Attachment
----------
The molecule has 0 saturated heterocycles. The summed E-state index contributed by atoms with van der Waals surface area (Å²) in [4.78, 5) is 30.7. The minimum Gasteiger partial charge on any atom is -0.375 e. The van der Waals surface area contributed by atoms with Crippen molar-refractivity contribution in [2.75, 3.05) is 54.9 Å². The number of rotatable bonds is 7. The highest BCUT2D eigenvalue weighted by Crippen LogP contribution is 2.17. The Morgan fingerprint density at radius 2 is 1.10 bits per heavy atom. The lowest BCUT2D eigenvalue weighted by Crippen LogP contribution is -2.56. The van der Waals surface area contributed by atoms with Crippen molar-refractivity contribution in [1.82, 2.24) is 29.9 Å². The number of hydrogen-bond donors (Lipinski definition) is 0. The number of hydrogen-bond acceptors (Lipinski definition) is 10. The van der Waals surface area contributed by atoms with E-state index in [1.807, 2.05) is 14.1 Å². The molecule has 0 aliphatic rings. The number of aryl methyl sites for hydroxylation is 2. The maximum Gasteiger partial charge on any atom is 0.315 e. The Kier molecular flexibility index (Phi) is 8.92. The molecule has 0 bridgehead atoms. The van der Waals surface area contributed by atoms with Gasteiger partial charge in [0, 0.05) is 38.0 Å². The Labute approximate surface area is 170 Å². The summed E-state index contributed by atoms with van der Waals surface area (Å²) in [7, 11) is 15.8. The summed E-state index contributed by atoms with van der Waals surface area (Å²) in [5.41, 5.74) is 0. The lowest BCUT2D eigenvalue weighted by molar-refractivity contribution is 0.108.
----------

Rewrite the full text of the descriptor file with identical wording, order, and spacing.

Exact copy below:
The molecule has 0 saturated heterocycles. The summed E-state index contributed by atoms with van der Waals surface area (Å²) in [4.78, 5) is 30.7. The minimum Gasteiger partial charge on any atom is -0.375 e. The van der Waals surface area contributed by atoms with Crippen molar-refractivity contribution in [2.75, 3.05) is 54.9 Å². The number of rotatable bonds is 7. The highest BCUT2D eigenvalue weighted by Crippen LogP contribution is 2.17. The Morgan fingerprint density at radius 2 is 1.10 bits per heavy atom. The lowest BCUT2D eigenvalue weighted by Crippen LogP contribution is -2.56. The van der Waals surface area contributed by atoms with Crippen molar-refractivity contribution in [1.82, 2.24) is 29.9 Å². The number of hydrogen-bond donors (Lipinski definition) is 0. The number of hydrogen-bond acceptors (Lipinski definition) is 10. The van der Waals surface area contributed by atoms with E-state index in [1.807, 2.05) is 14.1 Å². The molecule has 0 aliphatic rings. The number of aryl methyl sites for hydroxylation is 2. The maximum Gasteiger partial charge on any atom is 0.315 e. The Kier molecular flexibility index (Phi) is 8.92. The molecule has 0 bridgehead atoms. The van der Waals surface area contributed by atoms with Gasteiger partial charge in [0, 0.05) is 38.0 Å². The Labute approximate surface area is 170 Å². The summed E-state index contributed by atoms with van der Waals surface area (Å²) in [7, 11) is 15.8. The summed E-state index contributed by atoms with van der Waals surface area (Å²) in [5.41, 5.74) is 0. The lowest BCUT2D eigenvalue weighted by molar-refractivity contribution is 0.108.